Eisenberg doesn’t quite convince as a pothead bum who spends his time working at a convenience store drawing comics. In the young actor’s best roles, his natural intelligence and slightly chilly demeanour dominate, and so he struggles to pull off Mike’s laidback, screw-up charm, although he has no problem articulating the character’s general anxiety and devotion to Phoebe. Stewart, reunited with Eisenberg for the first time since 2009’s Adventureland, again displays a warm rapport with her co-star. She has less to do than Eisenberg, at least initially, but American Ultra’s twists require her eventually to reveal other sides of Phoebe’s personality, which the actress manages effortlessly.
When Nourizadeh focuses on his lovers, American Ultra is a fizzy, disposable diversion — unfortunately, too much of the story revolves around Adrian and his relentless desire to find and kill Mike. This involves him squaring off with Mike’s old CIA handler Lasseter (Connie Britton) and her spineless colleague (Tony Hale), but Grace never makes his villain role particularly funny, playing Adrian mostly as a droning shouter whose smug one-liners are all duds. While the film’s action scenes are mostly strong, the intrigue concerning Mike’s previous life — which he doesn’t remember — and Lasseter’s attempts to rescue Mike from the elite CIA killers sent to eliminate him tend to gum up the proceedings rather than add extra levels of suspense.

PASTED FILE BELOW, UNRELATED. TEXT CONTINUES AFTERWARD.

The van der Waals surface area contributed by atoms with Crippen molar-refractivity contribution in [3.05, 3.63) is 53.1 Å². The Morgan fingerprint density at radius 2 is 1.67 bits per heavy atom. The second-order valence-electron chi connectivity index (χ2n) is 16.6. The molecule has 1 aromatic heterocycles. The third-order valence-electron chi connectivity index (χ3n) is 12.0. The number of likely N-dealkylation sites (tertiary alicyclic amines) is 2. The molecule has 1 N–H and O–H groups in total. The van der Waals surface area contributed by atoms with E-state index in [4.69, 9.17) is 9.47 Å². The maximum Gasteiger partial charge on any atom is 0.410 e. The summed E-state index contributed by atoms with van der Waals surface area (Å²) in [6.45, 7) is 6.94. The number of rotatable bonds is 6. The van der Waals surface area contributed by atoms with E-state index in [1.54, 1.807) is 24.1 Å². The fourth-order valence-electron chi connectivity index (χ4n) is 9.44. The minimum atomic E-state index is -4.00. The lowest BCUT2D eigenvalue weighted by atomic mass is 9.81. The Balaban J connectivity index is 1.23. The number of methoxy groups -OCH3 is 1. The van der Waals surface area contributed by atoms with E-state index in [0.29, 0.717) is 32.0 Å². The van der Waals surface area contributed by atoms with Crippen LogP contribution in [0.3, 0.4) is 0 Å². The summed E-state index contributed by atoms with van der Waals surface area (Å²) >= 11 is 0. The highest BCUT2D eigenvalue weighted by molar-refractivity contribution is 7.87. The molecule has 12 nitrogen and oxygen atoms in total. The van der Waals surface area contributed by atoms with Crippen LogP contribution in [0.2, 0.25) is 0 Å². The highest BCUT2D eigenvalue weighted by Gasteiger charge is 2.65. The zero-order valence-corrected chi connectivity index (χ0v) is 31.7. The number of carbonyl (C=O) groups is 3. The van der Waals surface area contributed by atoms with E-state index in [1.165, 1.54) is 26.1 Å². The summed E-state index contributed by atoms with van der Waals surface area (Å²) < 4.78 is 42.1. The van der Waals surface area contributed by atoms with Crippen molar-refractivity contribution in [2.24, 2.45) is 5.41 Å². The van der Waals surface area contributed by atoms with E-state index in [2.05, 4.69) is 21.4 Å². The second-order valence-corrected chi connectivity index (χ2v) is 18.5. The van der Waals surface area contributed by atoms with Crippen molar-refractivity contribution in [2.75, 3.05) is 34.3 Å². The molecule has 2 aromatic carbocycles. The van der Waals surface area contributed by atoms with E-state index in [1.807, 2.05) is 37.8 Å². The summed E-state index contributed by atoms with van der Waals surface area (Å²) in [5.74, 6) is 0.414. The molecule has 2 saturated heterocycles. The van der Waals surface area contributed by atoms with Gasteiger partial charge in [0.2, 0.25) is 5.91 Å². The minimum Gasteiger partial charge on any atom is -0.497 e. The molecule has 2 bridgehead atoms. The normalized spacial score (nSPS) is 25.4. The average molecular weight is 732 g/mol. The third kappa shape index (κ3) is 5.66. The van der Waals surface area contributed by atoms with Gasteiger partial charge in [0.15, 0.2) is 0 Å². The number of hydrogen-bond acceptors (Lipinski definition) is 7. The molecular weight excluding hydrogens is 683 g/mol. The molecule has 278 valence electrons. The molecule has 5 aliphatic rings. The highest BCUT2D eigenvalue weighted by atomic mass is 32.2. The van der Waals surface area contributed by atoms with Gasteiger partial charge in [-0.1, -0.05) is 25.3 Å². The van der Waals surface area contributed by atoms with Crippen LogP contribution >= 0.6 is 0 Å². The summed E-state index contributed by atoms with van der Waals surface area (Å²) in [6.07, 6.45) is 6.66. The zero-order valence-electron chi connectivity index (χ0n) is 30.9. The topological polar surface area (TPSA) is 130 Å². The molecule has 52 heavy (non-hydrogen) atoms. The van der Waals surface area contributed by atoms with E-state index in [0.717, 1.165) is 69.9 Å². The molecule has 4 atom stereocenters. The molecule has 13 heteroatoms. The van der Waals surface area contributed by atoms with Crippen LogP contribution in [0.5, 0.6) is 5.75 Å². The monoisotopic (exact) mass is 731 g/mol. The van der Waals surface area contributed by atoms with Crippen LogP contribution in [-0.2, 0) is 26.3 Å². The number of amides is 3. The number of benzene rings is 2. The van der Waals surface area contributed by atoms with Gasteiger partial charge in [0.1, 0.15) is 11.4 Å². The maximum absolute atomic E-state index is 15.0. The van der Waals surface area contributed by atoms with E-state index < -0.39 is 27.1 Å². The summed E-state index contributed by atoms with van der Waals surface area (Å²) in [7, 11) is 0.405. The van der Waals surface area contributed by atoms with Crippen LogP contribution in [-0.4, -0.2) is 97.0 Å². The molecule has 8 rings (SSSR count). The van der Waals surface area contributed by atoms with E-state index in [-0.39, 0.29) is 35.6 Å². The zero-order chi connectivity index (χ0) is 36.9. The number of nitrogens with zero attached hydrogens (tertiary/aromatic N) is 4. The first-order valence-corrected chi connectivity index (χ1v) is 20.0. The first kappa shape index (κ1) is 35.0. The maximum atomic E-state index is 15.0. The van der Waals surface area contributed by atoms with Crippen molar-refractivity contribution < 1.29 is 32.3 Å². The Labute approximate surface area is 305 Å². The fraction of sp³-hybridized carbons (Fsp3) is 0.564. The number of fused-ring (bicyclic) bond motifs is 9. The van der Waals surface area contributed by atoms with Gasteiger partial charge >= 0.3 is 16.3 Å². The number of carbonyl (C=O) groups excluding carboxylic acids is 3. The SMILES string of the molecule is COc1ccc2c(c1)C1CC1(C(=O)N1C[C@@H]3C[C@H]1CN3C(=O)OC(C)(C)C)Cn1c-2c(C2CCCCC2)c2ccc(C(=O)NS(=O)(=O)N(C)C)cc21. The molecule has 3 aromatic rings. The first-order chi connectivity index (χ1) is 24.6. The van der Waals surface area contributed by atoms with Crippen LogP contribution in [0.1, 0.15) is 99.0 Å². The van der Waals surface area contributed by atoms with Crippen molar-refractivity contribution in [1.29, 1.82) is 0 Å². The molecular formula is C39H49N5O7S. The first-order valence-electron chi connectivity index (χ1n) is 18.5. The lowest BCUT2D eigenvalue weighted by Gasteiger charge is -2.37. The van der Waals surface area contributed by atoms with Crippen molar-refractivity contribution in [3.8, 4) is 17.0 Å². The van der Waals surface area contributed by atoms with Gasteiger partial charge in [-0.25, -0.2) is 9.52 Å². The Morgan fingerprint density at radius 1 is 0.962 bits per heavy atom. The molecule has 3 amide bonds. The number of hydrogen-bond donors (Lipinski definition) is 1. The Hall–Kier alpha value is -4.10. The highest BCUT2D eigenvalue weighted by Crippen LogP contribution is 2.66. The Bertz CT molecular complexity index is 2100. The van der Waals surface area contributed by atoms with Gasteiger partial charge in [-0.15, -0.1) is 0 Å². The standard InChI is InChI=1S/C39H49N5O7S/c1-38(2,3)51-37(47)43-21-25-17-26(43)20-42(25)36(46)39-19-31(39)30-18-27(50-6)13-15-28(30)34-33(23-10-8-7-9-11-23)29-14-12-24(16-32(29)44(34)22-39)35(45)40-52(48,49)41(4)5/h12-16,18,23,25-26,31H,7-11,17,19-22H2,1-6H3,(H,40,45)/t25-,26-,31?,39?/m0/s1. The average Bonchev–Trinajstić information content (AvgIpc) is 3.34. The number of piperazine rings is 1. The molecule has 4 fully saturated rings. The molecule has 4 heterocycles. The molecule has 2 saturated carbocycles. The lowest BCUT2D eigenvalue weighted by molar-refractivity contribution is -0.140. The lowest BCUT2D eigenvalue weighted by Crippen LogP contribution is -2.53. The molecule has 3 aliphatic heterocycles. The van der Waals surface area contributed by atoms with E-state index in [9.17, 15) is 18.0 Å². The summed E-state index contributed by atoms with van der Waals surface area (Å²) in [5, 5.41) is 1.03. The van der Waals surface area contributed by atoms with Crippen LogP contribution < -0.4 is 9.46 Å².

Consequently, American Ultra is best in small spurts: a scene where Mike considers proposing to Phoebe at the worst possible occasion; an unexpected heartfelt exchange between Mike and the CIA’s best assassin (Walton Goggins); an expert action set piece in the middle of a Walmart-like superstore. The violence can be startlingly bloody — sometimes hilariously so — and often the stoner humour gets tedious, especially when John Leguizamo shows up to play Mike’s stereotypically whacked-out drug dealer. But the lasting impression that comes from watching American Ultra is a sense that Nourizadeh and Landis have merrily thrown a lot of genres and tones into a blender just to see what comes out. This cinematic beverage isn’t particularly good, but it certainly has some kick.
Production companies: Palmstar Media Capital, FilmNation Entertainment, Likely Story, PalmStar Entertainment, Circle Of Confusion, Merced Media Partners, Tadmore Entertainment, The Bridge Finance Company AG
International sales: FilmNation Entertainment, www.filmnation.com
Producers: Anthony Bregman, Kevin Frakes, Raj Brinder Singh, David Alpert, Britton Rizzio
Executive producers: Buddy Patrick, Robert Ogden Barnum, Jonathan Gardner, Ray Angelic, Stuart Brown, Tom Rock, Gideon Tadmor, Eyal Rimmon, Steffen Aumueller, Zülfikar Güzelgün
Screenplay: Max Landis
Cinematography: Michael Bonvillain
Production design: Richard Bridgland
Editors: Bill Pankow, Andrew Marcus
Music: Marcelo Zarvos, Paul Hartnoll
Main Cast: Jesse Eisenberg, Kristen Stewart, Topher Grace, Connie Britton, Walton Goggins, John Leguizamo, Bill Pullman, Tony Hale, Lavell Crawford, Stuart Greer